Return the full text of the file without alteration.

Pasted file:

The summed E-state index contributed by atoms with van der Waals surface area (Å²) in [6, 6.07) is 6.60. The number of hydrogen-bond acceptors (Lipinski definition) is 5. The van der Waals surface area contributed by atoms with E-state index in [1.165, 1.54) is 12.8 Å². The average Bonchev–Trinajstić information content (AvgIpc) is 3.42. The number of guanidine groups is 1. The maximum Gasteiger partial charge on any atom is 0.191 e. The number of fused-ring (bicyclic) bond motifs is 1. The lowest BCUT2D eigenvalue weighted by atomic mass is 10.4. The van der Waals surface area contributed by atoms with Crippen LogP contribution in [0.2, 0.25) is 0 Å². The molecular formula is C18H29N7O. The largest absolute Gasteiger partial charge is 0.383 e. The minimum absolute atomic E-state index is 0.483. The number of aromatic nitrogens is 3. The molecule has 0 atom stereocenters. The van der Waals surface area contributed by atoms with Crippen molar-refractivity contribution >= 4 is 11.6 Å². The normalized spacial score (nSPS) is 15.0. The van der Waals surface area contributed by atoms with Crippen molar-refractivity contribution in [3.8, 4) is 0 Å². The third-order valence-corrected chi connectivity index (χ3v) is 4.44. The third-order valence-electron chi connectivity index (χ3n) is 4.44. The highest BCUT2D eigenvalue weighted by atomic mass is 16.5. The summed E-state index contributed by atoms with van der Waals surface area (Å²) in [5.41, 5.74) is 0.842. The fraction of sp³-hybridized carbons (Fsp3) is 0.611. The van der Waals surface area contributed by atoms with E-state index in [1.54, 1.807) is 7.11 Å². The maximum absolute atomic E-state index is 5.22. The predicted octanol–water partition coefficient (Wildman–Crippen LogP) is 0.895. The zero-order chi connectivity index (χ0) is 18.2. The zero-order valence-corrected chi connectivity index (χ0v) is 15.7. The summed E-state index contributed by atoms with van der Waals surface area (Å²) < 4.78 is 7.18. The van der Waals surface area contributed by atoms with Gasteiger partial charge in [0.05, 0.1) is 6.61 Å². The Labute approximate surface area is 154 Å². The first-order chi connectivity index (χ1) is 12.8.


The summed E-state index contributed by atoms with van der Waals surface area (Å²) in [6, 6.07) is 6.60. The number of hydrogen-bond acceptors (Lipinski definition) is 5. The van der Waals surface area contributed by atoms with E-state index in [1.165, 1.54) is 12.8 Å². The average Bonchev–Trinajstić information content (AvgIpc) is 3.42. The number of guanidine groups is 1. The maximum Gasteiger partial charge on any atom is 0.191 e. The number of fused-ring (bicyclic) bond motifs is 1. The lowest BCUT2D eigenvalue weighted by atomic mass is 10.4. The van der Waals surface area contributed by atoms with Crippen LogP contribution in [0.2, 0.25) is 0 Å². The molecular formula is C18H29N7O. The largest absolute Gasteiger partial charge is 0.383 e. The minimum absolute atomic E-state index is 0.483. The number of aromatic nitrogens is 3. The molecule has 0 atom stereocenters. The van der Waals surface area contributed by atoms with Crippen molar-refractivity contribution >= 4 is 11.6 Å². The normalized spacial score (nSPS) is 15.0. The van der Waals surface area contributed by atoms with Crippen molar-refractivity contribution in [3.8, 4) is 0 Å². The third-order valence-corrected chi connectivity index (χ3v) is 4.44. The third-order valence-electron chi connectivity index (χ3n) is 4.44. The highest BCUT2D eigenvalue weighted by atomic mass is 16.5. The summed E-state index contributed by atoms with van der Waals surface area (Å²) in [5.41, 5.74) is 0.842. The fraction of sp³-hybridized carbons (Fsp3) is 0.611. The van der Waals surface area contributed by atoms with E-state index in [1.54, 1.807) is 7.11 Å². The maximum absolute atomic E-state index is 5.22. The predicted octanol–water partition coefficient (Wildman–Crippen LogP) is 0.895. The zero-order chi connectivity index (χ0) is 18.2. The zero-order valence-corrected chi connectivity index (χ0v) is 15.7. The summed E-state index contributed by atoms with van der Waals surface area (Å²) < 4.78 is 7.18. The van der Waals surface area contributed by atoms with Gasteiger partial charge in [0.05, 0.1) is 6.61 Å². The Labute approximate surface area is 154 Å². The first-order chi connectivity index (χ1) is 12.8.